The results of our stratified analysis showed that continued residence in a PH was associated with new-onset MSK pain among both younger and older survivors. However, the association between continued residence in a PH and continuing MSK pain was different between the two. The age-related differences we observed can be attributed to activity levels. Younger survivors had a greater number of opportunities to go out for work or shopping, shortening the time spent staying inside the PH. However, older survivors tended to be isolated from society and were homebound easily.30 Additionally, the areas in which the PHs were located were often far away from the survivors’ previous homes, leading to isolation from their local communities.26 The resulting loss of social relationships led to evacuees being homebound. Attention should be paid to survivors, especially elderly people, with extended stays in PHs.

By Japanese law, PHs must be used within 2 years6; however, the period was unavoidably extended in the case of the GEJE. After the Great Hanshin Awaji Earthquake in Japan in 1995, it took 5 years for all evacuees to move out of the PHs.31 The GEJE caused more serious damage, so we assumed that there were greater delays in reconstruction, resulting in prolonged PH stays. Although no study has focused on the relationship between accommodation and MSK pain among survivors, the results of the present study suggest that prolonged stays in a PH may lead to an undesirable MSK state; it may be better to shorten the lengths of redundant PH stay. Public-funded accommodation should be provided to survivors as early as possible after a disaster. Additionally, while survivors are forced to reside in PHs, lifestyle and exercise-related guidance should be provided to improve physical activity levels and prevent MSK pain.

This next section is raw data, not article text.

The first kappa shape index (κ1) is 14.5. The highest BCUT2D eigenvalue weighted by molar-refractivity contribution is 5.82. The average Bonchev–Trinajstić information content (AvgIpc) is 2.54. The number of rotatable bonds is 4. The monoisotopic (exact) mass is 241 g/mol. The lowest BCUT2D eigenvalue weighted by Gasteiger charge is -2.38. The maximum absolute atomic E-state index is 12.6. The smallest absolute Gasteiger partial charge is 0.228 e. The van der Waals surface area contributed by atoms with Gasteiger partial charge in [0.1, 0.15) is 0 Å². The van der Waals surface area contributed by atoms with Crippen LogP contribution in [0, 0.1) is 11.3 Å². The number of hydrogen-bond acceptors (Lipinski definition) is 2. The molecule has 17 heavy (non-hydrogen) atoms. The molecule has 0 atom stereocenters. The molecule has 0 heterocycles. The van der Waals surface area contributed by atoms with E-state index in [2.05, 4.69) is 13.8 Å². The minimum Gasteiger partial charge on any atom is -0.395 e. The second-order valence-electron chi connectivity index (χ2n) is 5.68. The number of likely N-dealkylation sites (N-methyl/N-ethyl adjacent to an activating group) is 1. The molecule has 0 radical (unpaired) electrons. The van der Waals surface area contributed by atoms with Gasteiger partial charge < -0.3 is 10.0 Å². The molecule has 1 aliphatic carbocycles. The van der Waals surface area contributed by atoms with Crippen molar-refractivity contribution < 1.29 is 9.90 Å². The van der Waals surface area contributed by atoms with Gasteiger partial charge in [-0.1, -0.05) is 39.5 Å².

This study had several limitations. First, the response rate to the questionnaire was not high as the questionnaire was mailed to the survivors. Some of them may have been evacuated to other locations; therefore, it was difficult to conduct a follow-up of the participants’ living status. Second, the responders may have been more concerned about maintaining a healthy lifestyle, and the occurrence of pain may be less common among them than among non-responders. Third, we assessed for pain using only the self-administrated survey responses of the survivors. The severity or pathology of the pain, and disabilities caused by the pain were not assessed because we needed to make the questionnaire simple to enhance the collection rate. Further, the pain was assessed at two periods only, and changes at other points were not assessed, which meant that the chronicity of the pain was not evaluated. Finally, reverse causality could not be ruled out.